Dr Jonathan Coope

Job: Lecturer / Honorary Research Fellow in Environmental Humanities / Research Fellow in Mental Health

Faculty: Technology

School/department: School of Engineering and Sustainable Development

Address: De Montfort University, The Gateway, Leicester, LE1 9BH UK

T: +44 (0) 116 250 6004

E: jcoope@dmu.ac.uk

W: dmu.ac.uk/IESD

 

Personal profile

Jonathan became involved in environmental politics in the early 1990s (representing the Green Party in Nottingham’s City Council elections in 1991) and has been an active member of Crisis Forum and Rescue!History. Jonathan currently has several roles at DMU: in IESD, he is deputy module leader on ‘Leading Change for Sustainability’ (a module within the MSc Energy and Sustainable Development) and is Honorary Research Fellow in environmental humanities. In the Faculty of Health and Life Sciences, Jonathan teaches on the MSc Medical Leadership, Education and Research; and has recently completed a Research Fellowship as part of a £200K theatre and mental health project funded by the AHRC, MRC and GCRF which Jonathan co-devised based in Pune, India. Jonathan has also taught acting/performance skills on POD’s 3-day 'Effective learning and teaching' course for new lecturers. He is a member of CELT.

Prior to joining DMU, Jonathan trained and worked as an actor and company manager and was Literary Director of the British Shakespeare Company. He has been Research Fellow on two AHRC funded History projects at Nottingham University and has taught History and Humanities at Derby University. He was on the curriculum working group for the Lincoln Social Science Centre (a free, cooperative HE institution established in 2011, in the wake of the Occupy movement) and co-organized Rescue!History’s 2014 conference on ‘History and Climate change: what have we learnt?’.

Jonathan’s PhD in history was ‘Pathologizing Modernity: critical implications of conceptions of pathology and higher sanity in the works of Theodore Roszak and Ken Wilber’ which critically examined two of the most sophisticated eco-psychiatric understandings of ecocrisis. His research continues to focus on eco-psychiatric critiques of modernity, eco-crisis and techno-science. He was on the editorial committee of the European Journal of Ecopsychology.

Jonathan is Honorary Research Fellow in History at Nottingham University, Fellow of the Institute of Mental Health (Nottingham), and Visiting Lecturer on the 'Sustainable Energy Futures' module of Nottingham University's MSc in Sustainable Energy Engineering.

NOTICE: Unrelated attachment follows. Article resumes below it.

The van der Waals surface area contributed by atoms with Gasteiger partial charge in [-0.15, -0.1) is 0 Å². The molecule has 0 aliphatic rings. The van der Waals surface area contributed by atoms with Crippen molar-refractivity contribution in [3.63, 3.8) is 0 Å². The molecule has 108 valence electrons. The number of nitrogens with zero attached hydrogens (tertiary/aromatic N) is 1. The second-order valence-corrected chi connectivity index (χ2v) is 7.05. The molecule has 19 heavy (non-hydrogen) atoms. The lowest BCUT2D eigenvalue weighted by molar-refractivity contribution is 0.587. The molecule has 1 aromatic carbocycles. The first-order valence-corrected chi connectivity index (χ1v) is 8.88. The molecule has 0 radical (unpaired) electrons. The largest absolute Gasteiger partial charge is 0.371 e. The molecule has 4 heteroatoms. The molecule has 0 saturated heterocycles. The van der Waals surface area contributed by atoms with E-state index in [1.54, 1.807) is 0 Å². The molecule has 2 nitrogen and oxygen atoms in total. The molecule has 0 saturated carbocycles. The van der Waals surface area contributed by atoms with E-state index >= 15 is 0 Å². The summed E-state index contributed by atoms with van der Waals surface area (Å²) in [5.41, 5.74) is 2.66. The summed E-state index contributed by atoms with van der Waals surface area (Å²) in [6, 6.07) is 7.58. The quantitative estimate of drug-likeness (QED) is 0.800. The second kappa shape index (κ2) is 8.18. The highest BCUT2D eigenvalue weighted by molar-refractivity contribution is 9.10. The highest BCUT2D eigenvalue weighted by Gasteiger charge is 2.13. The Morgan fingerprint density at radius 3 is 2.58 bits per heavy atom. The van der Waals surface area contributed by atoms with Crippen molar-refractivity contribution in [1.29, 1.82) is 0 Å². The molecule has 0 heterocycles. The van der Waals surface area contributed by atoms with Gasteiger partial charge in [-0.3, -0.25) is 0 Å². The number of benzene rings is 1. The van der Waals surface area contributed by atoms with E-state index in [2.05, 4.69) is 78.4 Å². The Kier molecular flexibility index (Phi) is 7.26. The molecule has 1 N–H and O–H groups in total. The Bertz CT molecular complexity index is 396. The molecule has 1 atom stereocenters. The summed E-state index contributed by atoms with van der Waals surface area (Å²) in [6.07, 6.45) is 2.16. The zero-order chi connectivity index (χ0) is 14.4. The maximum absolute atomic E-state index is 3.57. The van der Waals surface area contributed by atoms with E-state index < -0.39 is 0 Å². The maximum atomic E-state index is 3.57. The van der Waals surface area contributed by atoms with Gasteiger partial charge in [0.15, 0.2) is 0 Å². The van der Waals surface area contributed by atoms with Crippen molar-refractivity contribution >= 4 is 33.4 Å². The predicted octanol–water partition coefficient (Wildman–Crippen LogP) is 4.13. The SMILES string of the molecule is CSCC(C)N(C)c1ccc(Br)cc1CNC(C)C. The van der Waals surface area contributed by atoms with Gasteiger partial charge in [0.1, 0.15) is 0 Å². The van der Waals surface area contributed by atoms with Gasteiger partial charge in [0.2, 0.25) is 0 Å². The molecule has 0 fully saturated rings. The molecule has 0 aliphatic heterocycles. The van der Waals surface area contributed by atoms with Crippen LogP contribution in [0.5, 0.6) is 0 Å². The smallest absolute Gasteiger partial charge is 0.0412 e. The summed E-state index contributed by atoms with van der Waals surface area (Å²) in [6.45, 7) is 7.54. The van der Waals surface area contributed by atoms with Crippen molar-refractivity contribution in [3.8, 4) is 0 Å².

Publications and outputs 

  • Coope, J (2020). Horticultural arts. In Crawford, P., Brown, B. and Charise, A. (eds) The Routledge Companion to Health Humanities. Routledge, London (forthcoming).
  • Crossley, M, Barrett, A, Brown, B, Coope, J and Raghavan, R (2019). Systematic review of applied theatre practice in the Indian context of mental health, resilience and well-being. Applied Theatre Research, 7(2) (forthcoming).
  • Coope, J (2019). How might indigenous traditional ecological knowledge (ITEK) inform ecopsychology? Ecopsychology, special issue on indigenous decolonization and ecopsychology, 11(3):156-161. https://doi.org/10.1089/eco.2019.0005
  • Coope, J, Mills, J, Prosser, M and Smith, M (2019). The Forest. Chapter 4 in Beckett, J and Elliott, P (eds.), Nottingham’s Green Spaces. Peregrine Publishing, Derby (forthcoming). 
  • Beckett, J, Coope, J, Elliott, P and Mills, J (2017). Nottingham’s Green Spaces. East Midlands History and Heritage, 05: 26-29.
  • Coope, J and Mills, J (2014). Reflections on a co-production project: the story of the Social World of Nottingham’s Green Spaces project. The Local Historian, 44: 335-340.
  • Coope, J (2010). Ecopsychology and the historian: some notes on the work of Theodore Roszak. European Journal of Ecopsychology, 1: 4-18.
  • Coope, J (2010). On reading history as a mental health issue. Chapter 11 in Levene, M, Johnson, R and Roberts P (eds.), History at the End of the World? History, Climate Change & the Possibility of Closure. Humanities-Ebooks, Penrith.
  • Coope, J (2008). The ecological blind spot in postmodernism. New Formations, 64: 78-89.
  • Coope, J (2008). On the plotting of 21st century history from an environmental perspective. Chapter 3 in Miyares, R and Gonzalez, C (eds) Culture and Power: The Plots of History in Performance. Cambridge Scholars Press, Newcastle.
  • Coope, J (2007). Theodore Roszak: explorer of counter culture. In Kumar, S and Whitefield, F (Eds), Visionaries: The 20th Century's 100 Most Important Inspirational Leaders. Chelsea Green Publishing, White River Junction, VT.

Book reviews:

  • Coope, J (2014) review of Nicholas Maxwell, How Universities Can Help Create a Wiser World: the urgent need for an academic revolution (2014), in Metapsychology online, metapsychology.mentalhelp.net/poc/view_doc.php?type=book&id=7182.